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You are here: Home / Library / RBINS Staff Publications 2022 / Morphological disparity of extant and extinct pinaceous ovulate cones: How many cones are enough?

Léa De Brito, Valentin Fischer, and Cyrille Prestianni (2022)

Morphological disparity of extant and extinct pinaceous ovulate cones: How many cones are enough?

American Journal of Botany, 109(9):1428-1442.

Premise The expansion of Pinaceae during the Cretaceous is exemplified by the numerous ovulate cone taxa found in western Europe and North America. The Belgian Wealden facies deposits have delivered hundreds of exceptionally well-preserved yet isolated pinaceous ovulate cones; these cones were placed by convention within form-genera. Ten species have been described in Belgium, representing about 20% of the known fossil record of this period. However, the validity of these taxa is questionable because their intra- and interspecific variabilities have never been thoroughly studied. Moreover, quantifying the expansion of Pinaceae in terms of morphospace occupation is desirable to reveal the dynamics of this critical radiation. Methods We used linear and geometric morphometry to quantify the shape of the extensive sample of Cretaceous cones of Belgium. These methods were also applied to extant pinaceous species to compare the morphological disparity of Cretaceous assemblages against those of today in selected ecosystems. We used ordination methods (PCA) to visualize morphospace occupation and test for species delineation. Results The morphological disparity was not higher in fossil species than in extant species we sampled. Both morphological approaches confirmed that the species Pityostrobus andraei presents high morphological variability. Our resampling tests indicate that ovulate cone morphological variability can be satisfactorily quantified with as few as 15 specimens. Conclusions The methodology used here is relevant for quantifying both the variability and the diversity of many fossil assemblages, paving the way for a more robust evaluation of Cretaceous pinaceous diversity.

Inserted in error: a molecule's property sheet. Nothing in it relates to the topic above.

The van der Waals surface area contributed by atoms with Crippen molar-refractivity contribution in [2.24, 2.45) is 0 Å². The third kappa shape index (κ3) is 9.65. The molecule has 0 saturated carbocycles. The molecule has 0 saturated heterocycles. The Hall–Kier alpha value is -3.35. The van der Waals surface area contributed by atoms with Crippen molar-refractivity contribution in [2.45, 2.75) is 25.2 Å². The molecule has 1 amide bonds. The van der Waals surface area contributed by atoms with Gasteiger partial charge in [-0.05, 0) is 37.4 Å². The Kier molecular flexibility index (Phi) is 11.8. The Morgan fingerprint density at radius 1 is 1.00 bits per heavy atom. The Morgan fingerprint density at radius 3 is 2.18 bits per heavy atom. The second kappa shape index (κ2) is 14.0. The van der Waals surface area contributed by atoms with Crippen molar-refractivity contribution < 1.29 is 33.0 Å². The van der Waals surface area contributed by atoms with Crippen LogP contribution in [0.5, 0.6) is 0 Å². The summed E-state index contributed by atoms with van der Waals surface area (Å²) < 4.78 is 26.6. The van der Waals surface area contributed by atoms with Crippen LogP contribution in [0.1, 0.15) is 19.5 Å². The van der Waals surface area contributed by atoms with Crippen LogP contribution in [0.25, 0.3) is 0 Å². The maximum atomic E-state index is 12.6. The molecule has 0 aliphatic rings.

Peer Review, Impact Factor
  • DOI: 10.1002/ajb2.16044

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